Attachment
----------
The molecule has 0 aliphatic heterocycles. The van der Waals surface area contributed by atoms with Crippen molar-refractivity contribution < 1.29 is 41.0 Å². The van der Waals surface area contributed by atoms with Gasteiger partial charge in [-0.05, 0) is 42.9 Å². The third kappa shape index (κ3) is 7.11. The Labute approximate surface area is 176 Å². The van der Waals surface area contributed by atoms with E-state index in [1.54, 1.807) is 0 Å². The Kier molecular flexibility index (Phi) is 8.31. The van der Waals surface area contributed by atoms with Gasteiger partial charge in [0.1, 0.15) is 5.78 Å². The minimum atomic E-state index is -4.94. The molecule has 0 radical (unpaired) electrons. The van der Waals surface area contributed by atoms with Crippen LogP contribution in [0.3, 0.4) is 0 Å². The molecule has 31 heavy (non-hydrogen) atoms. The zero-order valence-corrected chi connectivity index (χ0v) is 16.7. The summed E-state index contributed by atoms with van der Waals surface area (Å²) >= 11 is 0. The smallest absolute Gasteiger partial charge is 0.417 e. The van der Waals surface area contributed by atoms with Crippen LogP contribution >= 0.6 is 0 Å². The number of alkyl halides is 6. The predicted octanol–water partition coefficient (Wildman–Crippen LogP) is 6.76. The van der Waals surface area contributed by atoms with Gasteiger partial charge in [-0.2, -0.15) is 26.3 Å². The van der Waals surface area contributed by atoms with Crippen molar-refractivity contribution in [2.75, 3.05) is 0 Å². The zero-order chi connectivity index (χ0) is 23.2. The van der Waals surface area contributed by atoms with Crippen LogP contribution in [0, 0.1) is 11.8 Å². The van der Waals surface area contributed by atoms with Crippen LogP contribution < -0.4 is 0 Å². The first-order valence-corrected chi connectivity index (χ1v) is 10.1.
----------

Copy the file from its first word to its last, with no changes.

The molecule has 0 aliphatic heterocycles. The van der Waals surface area contributed by atoms with Crippen molar-refractivity contribution < 1.29 is 41.0 Å². The van der Waals surface area contributed by atoms with Gasteiger partial charge in [-0.05, 0) is 42.9 Å². The third kappa shape index (κ3) is 7.11. The Labute approximate surface area is 176 Å². The van der Waals surface area contributed by atoms with E-state index in [1.54, 1.807) is 0 Å². The Kier molecular flexibility index (Phi) is 8.31. The van der Waals surface area contributed by atoms with Gasteiger partial charge in [0.1, 0.15) is 5.78 Å². The minimum atomic E-state index is -4.94. The molecule has 0 radical (unpaired) electrons. The van der Waals surface area contributed by atoms with Crippen LogP contribution in [0.3, 0.4) is 0 Å². The molecule has 31 heavy (non-hydrogen) atoms. The zero-order valence-corrected chi connectivity index (χ0v) is 16.7. The summed E-state index contributed by atoms with van der Waals surface area (Å²) >= 11 is 0. The smallest absolute Gasteiger partial charge is 0.417 e. The van der Waals surface area contributed by atoms with Crippen LogP contribution >= 0.6 is 0 Å². The number of alkyl halides is 6. The predicted octanol–water partition coefficient (Wildman–Crippen LogP) is 6.76. The van der Waals surface area contributed by atoms with Gasteiger partial charge in [-0.2, -0.15) is 26.3 Å². The van der Waals surface area contributed by atoms with Crippen molar-refractivity contribution in [2.75, 3.05) is 0 Å². The zero-order chi connectivity index (χ0) is 23.2. The van der Waals surface area contributed by atoms with Crippen LogP contribution in [0, 0.1) is 11.8 Å². The van der Waals surface area contributed by atoms with Crippen LogP contribution < -0.4 is 0 Å². The first-order valence-corrected chi connectivity index (χ1v) is 10.1.